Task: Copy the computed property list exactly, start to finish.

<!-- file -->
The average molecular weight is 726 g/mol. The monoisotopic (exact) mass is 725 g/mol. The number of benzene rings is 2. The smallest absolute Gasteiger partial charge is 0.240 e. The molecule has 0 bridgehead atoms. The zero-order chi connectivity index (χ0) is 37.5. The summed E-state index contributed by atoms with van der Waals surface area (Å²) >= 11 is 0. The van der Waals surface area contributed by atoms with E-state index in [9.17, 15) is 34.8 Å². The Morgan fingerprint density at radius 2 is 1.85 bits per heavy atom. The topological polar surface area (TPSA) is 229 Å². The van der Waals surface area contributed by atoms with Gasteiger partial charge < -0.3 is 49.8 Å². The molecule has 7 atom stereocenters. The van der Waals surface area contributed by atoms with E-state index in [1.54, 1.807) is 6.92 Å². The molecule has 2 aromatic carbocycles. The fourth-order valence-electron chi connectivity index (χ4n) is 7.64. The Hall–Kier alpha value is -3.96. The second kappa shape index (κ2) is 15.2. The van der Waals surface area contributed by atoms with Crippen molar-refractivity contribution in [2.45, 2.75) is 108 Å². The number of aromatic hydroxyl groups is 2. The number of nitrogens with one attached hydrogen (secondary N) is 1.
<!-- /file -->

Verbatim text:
The average molecular weight is 726 g/mol. The monoisotopic (exact) mass is 725 g/mol. The number of benzene rings is 2. The smallest absolute Gasteiger partial charge is 0.240 e. The molecule has 0 bridgehead atoms. The zero-order chi connectivity index (χ0) is 37.5. The summed E-state index contributed by atoms with van der Waals surface area (Å²) >= 11 is 0. The van der Waals surface area contributed by atoms with E-state index in [9.17, 15) is 34.8 Å². The Morgan fingerprint density at radius 2 is 1.85 bits per heavy atom. The topological polar surface area (TPSA) is 229 Å². The van der Waals surface area contributed by atoms with Gasteiger partial charge < -0.3 is 49.8 Å². The molecule has 7 atom stereocenters. The van der Waals surface area contributed by atoms with E-state index in [1.54, 1.807) is 6.92 Å². The molecule has 2 aromatic carbocycles. The fourth-order valence-electron chi connectivity index (χ4n) is 7.64. The Hall–Kier alpha value is -3.96. The second kappa shape index (κ2) is 15.2. The van der Waals surface area contributed by atoms with Crippen molar-refractivity contribution in [2.45, 2.75) is 108 Å². The number of aromatic hydroxyl groups is 2. The number of nitrogens with one attached hydrogen (secondary N) is 1.